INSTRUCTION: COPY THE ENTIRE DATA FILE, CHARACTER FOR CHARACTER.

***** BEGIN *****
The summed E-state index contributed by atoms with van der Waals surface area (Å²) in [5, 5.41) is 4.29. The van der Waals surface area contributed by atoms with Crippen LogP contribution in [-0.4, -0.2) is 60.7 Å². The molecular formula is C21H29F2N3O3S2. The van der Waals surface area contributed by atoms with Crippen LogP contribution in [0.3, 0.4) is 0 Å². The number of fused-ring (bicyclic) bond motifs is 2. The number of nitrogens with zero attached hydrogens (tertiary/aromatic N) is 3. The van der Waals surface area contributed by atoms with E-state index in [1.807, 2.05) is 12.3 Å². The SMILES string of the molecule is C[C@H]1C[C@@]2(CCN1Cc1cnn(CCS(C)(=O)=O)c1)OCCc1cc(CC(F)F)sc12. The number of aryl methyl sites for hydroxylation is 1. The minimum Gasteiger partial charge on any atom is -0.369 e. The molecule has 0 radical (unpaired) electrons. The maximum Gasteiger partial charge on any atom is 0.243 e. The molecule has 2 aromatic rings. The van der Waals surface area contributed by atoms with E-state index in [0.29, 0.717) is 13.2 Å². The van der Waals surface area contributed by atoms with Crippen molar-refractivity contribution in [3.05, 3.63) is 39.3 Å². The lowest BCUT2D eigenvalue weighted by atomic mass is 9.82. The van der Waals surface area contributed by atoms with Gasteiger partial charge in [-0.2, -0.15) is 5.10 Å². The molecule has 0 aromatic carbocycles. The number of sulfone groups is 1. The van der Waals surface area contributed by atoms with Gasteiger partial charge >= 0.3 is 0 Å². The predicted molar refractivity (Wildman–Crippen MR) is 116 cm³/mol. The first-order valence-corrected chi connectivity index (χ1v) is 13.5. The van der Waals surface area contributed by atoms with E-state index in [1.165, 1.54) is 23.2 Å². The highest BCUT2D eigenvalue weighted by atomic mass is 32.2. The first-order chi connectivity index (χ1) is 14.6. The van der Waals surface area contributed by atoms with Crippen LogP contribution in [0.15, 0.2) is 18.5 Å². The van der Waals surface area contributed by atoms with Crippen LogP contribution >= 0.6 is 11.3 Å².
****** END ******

The summed E-state index contributed by atoms with van der Waals surface area (Å²) in [5, 5.41) is 4.29. The van der Waals surface area contributed by atoms with Crippen LogP contribution in [-0.4, -0.2) is 60.7 Å². The molecular formula is C21H29F2N3O3S2. The van der Waals surface area contributed by atoms with Crippen LogP contribution in [0.3, 0.4) is 0 Å². The number of fused-ring (bicyclic) bond motifs is 2. The number of nitrogens with zero attached hydrogens (tertiary/aromatic N) is 3. The van der Waals surface area contributed by atoms with E-state index in [1.807, 2.05) is 12.3 Å². The SMILES string of the molecule is C[C@H]1C[C@@]2(CCN1Cc1cnn(CCS(C)(=O)=O)c1)OCCc1cc(CC(F)F)sc12. The number of aryl methyl sites for hydroxylation is 1. The minimum Gasteiger partial charge on any atom is -0.369 e. The molecule has 0 radical (unpaired) electrons. The maximum Gasteiger partial charge on any atom is 0.243 e. The molecule has 2 aromatic rings. The van der Waals surface area contributed by atoms with E-state index in [0.29, 0.717) is 13.2 Å². The van der Waals surface area contributed by atoms with Crippen molar-refractivity contribution in [3.05, 3.63) is 39.3 Å². The lowest BCUT2D eigenvalue weighted by atomic mass is 9.82. The van der Waals surface area contributed by atoms with Gasteiger partial charge in [-0.2, -0.15) is 5.10 Å². The molecule has 0 aromatic carbocycles. The number of sulfone groups is 1. The van der Waals surface area contributed by atoms with Gasteiger partial charge >= 0.3 is 0 Å². The predicted molar refractivity (Wildman–Crippen MR) is 116 cm³/mol. The first-order valence-corrected chi connectivity index (χ1v) is 13.5. The van der Waals surface area contributed by atoms with E-state index in [1.165, 1.54) is 23.2 Å². The highest BCUT2D eigenvalue weighted by atomic mass is 32.2. The first-order chi connectivity index (χ1) is 14.6. The van der Waals surface area contributed by atoms with Crippen LogP contribution in [0.15, 0.2) is 18.5 Å². The van der Waals surface area contributed by atoms with Crippen LogP contribution >= 0.6 is 11.3 Å².